The Avengers were a San Francisco based punk band in the first wave of American punk.
Penelope Houston, who later turned to folk music making a career out of it, was and still is
the singer for the band, and part of what made the band unique and memorable.
The Avengers got national prominence when they opened for the Sex Pistols in San
Francisco  for the Pistols final show at Winterland, January 1978.
The collusion with the Pistols didn't end there, The Avengers 4-song EP was also produced
by Steve Jones of the
Pistols. This recording, released in 1979 on White Noise Records
featured the memorable song, "The American in Me," as well as " Uh Oh!," "Corpus Christi,"
and "White Nigger." In addition to Houston, James Wilsey played bass, Danny Furious
played drums, and Greg Ingraham played guitar. Brad Kent played guitar on "Corpus
Christi." An earlier debut 3-song EP on Dangerhouse Records was issued in 1977. A full
album called "The Avengers" was issued in 1981, but by then they had broke up. Penelope
however took a different route in music with an acoustic approach. And has released 11
albums in her own right and undertook successful solo tours of Europe and US.
However in 1999, a compilation of unreleased
Avengers tracks and outtakes called "The
Avengers Died For Your Sins" was issued by Lookout! Records. Which give Penelope and
the band the impetus to reform. They played a handful of gigs and rediscovered their punk roots much to
our delight.
The Avengers have now toured Europe twice, as well as coast to coast tours of the USA and continue
to be a regular gigging unit on punk bills across the Western world.

This profile of Penelope appeared in
Search & Destroy #9 published in 1978 at the height of her
original punk era, and gives us an interesting insight into what inspired and influenced a highly talented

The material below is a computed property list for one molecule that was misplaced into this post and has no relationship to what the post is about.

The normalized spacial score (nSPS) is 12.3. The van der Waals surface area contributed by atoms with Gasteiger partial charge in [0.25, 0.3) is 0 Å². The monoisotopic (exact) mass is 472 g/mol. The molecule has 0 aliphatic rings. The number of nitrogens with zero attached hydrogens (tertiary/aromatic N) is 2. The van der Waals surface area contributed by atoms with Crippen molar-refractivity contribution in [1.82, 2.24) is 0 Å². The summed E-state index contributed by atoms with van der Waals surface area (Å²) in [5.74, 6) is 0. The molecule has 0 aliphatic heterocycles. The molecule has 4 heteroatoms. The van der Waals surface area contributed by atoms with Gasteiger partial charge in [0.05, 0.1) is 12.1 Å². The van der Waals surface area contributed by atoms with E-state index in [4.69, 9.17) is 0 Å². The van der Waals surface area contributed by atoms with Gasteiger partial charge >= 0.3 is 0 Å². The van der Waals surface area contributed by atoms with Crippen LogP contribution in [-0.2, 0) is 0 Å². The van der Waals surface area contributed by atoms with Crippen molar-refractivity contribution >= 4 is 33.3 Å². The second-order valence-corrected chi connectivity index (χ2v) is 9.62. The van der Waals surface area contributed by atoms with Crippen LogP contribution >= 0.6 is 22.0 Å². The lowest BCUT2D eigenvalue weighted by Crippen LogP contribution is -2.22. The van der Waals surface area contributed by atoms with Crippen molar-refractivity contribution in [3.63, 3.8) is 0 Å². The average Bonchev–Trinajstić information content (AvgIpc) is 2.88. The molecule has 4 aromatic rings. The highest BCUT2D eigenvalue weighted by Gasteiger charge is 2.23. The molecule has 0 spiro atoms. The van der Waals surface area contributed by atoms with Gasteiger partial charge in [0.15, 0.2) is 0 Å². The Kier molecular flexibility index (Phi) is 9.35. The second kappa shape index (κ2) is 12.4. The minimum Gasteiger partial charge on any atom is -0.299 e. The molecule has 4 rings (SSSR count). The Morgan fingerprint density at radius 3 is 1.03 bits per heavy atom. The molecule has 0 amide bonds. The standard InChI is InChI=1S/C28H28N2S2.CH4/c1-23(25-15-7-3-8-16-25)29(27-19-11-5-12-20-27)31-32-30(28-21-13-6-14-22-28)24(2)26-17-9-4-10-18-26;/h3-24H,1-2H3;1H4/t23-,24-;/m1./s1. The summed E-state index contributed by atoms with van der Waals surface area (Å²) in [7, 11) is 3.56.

punk prime mover.  

PENELOPE voice of the AVENGERS, San Francisco's most British New
Wave band, was born December 17th 1957 in an LA housing project.
Parents separated and her mother a teacher of music theory and choral
music, moved the family all over the USA. In Seattle  Penelope attended
Fairhaven College at the age of 16, then quit, worked for a while got
depressed, become friends with TOMATA and GEAR of the SCREAMERS
while moving in the local artist/joker/ rockband scene.  Starred in VALLEY
RICE's prizewinning short film, NIGHTCAP and acted in HONEYMOON
(featuring an axe murder) and VIRGIL'S VIGILS.
Penelope came to San Francisco in January 1977 to attend the SF Art
Institute. As she put it:
"Mine is a classic story,  girl with classic art
school background comes to San Francisco,  freaks out, does
abstract paintings and joins a rock band."
She has a  $3000 art school
scholarship waiting for her this fall and if she goes she wants  to do
"giant perspective paintings of Japanese superheroes in really bright
colors. "

Q: Has music changed your life?
A: My main turning point as far as Rock & Roll goes was  when I heard
PATTI  SMITH'S HORSES - it was the perfect album for me. She was so
right, I agreed with everything she said. I loved her visuals, the way she
sounded. I used to walk  around singing Patti Smth songs, and people
would stare at me, hearing these weird lyrics.
I grew up listening to choral music. Bach, Beethoven, madrigals. Never
went to concerts and never could afford to buy records.

Q: Have you ever seen PATTI  SMITH live?
A: No, but I've seen 8mm movies of her in these underground parties in
Seattle. She's so great - you don't have to compromise your intelligence to
be attractive, punky, or sexual  onstage. People are brainwashed so easily
. . Like I don't want to be a typical punk, I've done it, it's easy. You don't
have to be into either violence OR placidity. I saw that NBC punk special on
"Weekend" - thought it was incredible the way the kids were dancing, but I
also think it's sad - I'm not into self-destruction. I loved the strangle-dance,
thought it was the greatest, but I don't want to give people the idea they can
throw rocks at me and I'll love it!

Q: Do you ever dream of death by fire?
A: No - car accidents more frequently. It's funny that you asked that - I've
been having dreams of death lately...Last night I had this dream that I had a whole new wardrobe of clothes, and I was looking through
them and trying then on. There was a kid who lived in my neighborhood when I was 13 or 14 - I remember suddenly turning around
and seeing him, rushing to the window and striking him with my hand, cutting his face with my fingernails. Blood poured out of his
face - it wasn't that much of a blow to cause such a wound.

Q: Have you been more violent lately?